Hoboken floods when it rains

Pump or not – Hoboken floods when it rains

Two nights ago, it rained steadily overnight. We had maybe an inch of rain or less. A standard late-winter weather event. Guess what?

Hoboken floods when it rains!

The SW corner and western edge of town flooded again, the exits routes flooded, and even the historic Lackwanna Terminal flooded – onto the train tracks!

Mayor Zimmer was quoted many times saying that the single wet weather pumping station downtown would prevent these areas from ever flooding again during “normal rain storms.” Yesterday was one of those regular rain storms, and yep – we flooded again. What a waste of money! It’s apparent that the Hoboken Flood Goddess is unstoppable.

All these big ideas and plans never quite work out they way they promised.

Hoboken floods even with wet weather pumping station

5 Responses

  1. SuperG says:

    Does anyone know if they even turned on???

  2. Civic66 says:

    Engineering experts said we needed 4 pumps, but we only built 1. Could it be that we just need 4 pumps for them to work effectively?

  3. escaped68 says:

    When you have a pump station like this you need at least 2 pumps, the best set up is 2 small pumps backed up with 2 large pumps. The 2 small pumps are to be on line all of the time, the term for these pumps is jockey pumps, set up with float switches and will work whenever the sump pit is full. Also a alternator switch is used so the same pump isn’t always running. The large one could be either used with a float switch or manual mode. If a float switch is used its set a lot higher then the jockey pumps or in the manual set up a person must put them on line if and when a storm is expected.
    But to only use 1 pump and it must be turned on a human being is at best foolish. I hope when this pump station was built there were provisions for more pumps.
    I live in a area with a high water table and have a sump pump set and I have a double pump set up.

    • Civic66 says:

      This sounds like such simple common sense. I wish City Hall would apply some of this common sense to their flooding plans.[quote comment=”219695″]When you have a pump station like this you need at least 2 pumps, the best set up is 2 small pumps backed up with 2 large pumps. The 2 small pumps are to be on line all of the time, the term for these pumps is jockey pumps, set up with float switches and will work whenever the sump pit is full. Also a alternator switch is used so the same pump isn’t always running. The large one could be either used with a float switch or manual mode. If a float switch is used its set a lot higher then the jockey pumps or in the manual set up a person must put them on line if and when a storm is expected.But to only use 1 pump and it must be turned on a human being is at best foolish. I hope when this pump station was built there were provisions for more pumps.I live in a area with a high water table and have a sump pump set and I have a double pump set up.[/quote]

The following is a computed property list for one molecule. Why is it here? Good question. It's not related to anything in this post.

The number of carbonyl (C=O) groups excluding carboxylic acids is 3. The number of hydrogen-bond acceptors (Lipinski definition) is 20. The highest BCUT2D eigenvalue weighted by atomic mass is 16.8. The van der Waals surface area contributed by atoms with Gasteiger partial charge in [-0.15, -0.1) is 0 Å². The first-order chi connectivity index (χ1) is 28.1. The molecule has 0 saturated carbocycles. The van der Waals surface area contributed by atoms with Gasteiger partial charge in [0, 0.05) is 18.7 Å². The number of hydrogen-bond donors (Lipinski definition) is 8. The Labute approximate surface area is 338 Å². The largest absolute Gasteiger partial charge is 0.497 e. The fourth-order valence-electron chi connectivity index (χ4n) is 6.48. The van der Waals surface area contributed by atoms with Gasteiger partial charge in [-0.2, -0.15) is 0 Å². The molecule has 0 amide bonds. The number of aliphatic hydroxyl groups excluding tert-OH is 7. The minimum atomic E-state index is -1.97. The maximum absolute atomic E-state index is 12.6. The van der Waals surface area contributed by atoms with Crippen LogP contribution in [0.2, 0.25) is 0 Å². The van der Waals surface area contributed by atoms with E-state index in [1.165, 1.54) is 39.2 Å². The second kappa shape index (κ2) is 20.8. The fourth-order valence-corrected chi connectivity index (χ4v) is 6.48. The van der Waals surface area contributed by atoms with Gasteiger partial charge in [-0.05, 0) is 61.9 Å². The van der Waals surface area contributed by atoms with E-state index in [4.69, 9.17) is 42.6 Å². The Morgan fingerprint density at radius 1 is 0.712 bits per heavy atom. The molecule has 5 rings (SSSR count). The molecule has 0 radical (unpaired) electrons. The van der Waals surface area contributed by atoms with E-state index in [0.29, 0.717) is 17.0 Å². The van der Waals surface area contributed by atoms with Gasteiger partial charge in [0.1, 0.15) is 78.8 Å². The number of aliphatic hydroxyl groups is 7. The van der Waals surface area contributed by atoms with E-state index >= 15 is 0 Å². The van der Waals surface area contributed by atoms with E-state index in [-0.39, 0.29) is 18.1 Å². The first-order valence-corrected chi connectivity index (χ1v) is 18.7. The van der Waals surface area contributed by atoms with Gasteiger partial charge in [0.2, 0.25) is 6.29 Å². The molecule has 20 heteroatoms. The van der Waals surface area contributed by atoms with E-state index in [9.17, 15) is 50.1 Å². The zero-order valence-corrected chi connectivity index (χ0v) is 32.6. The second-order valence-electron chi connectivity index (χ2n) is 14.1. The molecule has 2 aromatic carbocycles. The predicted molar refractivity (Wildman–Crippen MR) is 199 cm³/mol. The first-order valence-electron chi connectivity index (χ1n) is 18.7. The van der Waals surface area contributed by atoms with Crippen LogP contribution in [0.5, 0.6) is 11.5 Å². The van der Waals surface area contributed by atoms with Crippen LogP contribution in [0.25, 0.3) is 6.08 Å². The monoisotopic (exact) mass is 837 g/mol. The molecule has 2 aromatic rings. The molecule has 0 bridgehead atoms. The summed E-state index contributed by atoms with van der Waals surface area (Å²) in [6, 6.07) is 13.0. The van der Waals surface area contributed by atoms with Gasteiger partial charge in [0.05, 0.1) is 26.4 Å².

• joey maxim says:

        been this way since 1620 when the dutch paid a few kegs of rum and trinkets to the native
        american tribes that lived here and nyc..The sewer systems were made of wood.since the civil war..You cannot keep driving piles into the ground on the east and north end of the city and expect the problem to decrease..The sewage combined with the flood is a nasty
        problem..Can’t blaim the mayor for what the past 10 mayors didn’t fix..keep in mind that there were no high rise bldgs along the waterfront..I can’t understand the term (culture) in regard to a mile and half square town with over 55k..5 cars to a family and 65 bars and restuarents..It is what it is..below sea level..[quote comment=”219701″]This sounds like such simple common sense. I wish City Hall would apply some of this common sense to their flooding plans.[/quote]

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